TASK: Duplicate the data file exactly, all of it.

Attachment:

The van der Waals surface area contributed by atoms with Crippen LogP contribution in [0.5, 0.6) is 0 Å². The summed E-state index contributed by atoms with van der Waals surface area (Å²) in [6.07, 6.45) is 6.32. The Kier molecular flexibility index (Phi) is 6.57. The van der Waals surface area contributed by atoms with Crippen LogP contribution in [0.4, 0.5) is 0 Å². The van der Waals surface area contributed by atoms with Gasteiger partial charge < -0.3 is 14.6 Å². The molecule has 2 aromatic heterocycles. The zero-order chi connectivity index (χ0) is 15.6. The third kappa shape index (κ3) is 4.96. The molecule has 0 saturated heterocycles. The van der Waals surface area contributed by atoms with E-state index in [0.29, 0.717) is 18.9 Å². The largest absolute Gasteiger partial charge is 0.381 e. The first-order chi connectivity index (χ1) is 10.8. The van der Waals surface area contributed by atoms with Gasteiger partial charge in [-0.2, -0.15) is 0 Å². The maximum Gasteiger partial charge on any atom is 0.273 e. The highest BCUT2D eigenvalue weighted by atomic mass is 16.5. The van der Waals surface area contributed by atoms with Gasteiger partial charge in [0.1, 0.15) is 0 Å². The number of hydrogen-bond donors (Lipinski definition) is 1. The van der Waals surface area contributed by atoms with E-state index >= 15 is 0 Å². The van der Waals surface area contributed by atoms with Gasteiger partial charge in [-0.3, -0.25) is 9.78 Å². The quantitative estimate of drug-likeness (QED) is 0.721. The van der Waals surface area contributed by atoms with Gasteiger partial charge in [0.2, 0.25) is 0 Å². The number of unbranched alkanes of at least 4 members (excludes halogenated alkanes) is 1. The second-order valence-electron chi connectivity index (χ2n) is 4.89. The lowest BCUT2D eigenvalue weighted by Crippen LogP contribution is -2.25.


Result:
The van der Waals surface area contributed by atoms with Crippen LogP contribution in [0.5, 0.6) is 0 Å². The summed E-state index contributed by atoms with van der Waals surface area (Å²) in [6.07, 6.45) is 6.32. The Kier molecular flexibility index (Phi) is 6.57. The van der Waals surface area contributed by atoms with Crippen LogP contribution in [0.4, 0.5) is 0 Å². The van der Waals surface area contributed by atoms with Gasteiger partial charge < -0.3 is 14.6 Å². The molecule has 2 aromatic heterocycles. The zero-order chi connectivity index (χ0) is 15.6. The third kappa shape index (κ3) is 4.96. The molecule has 0 saturated heterocycles. The van der Waals surface area contributed by atoms with E-state index in [0.29, 0.717) is 18.9 Å². The largest absolute Gasteiger partial charge is 0.381 e. The first-order chi connectivity index (χ1) is 10.8. The van der Waals surface area contributed by atoms with Gasteiger partial charge in [-0.2, -0.15) is 0 Å². The maximum Gasteiger partial charge on any atom is 0.273 e. The highest BCUT2D eigenvalue weighted by atomic mass is 16.5. The van der Waals surface area contributed by atoms with Gasteiger partial charge in [0.1, 0.15) is 0 Å². The number of hydrogen-bond donors (Lipinski definition) is 1. The van der Waals surface area contributed by atoms with E-state index >= 15 is 0 Å². The van der Waals surface area contributed by atoms with Gasteiger partial charge in [-0.3, -0.25) is 9.78 Å². The quantitative estimate of drug-likeness (QED) is 0.721. The van der Waals surface area contributed by atoms with Gasteiger partial charge in [0.2, 0.25) is 0 Å². The number of unbranched alkanes of at least 4 members (excludes halogenated alkanes) is 1. The second-order valence-electron chi connectivity index (χ2n) is 4.89. The lowest BCUT2D eigenvalue weighted by Crippen LogP contribution is -2.25.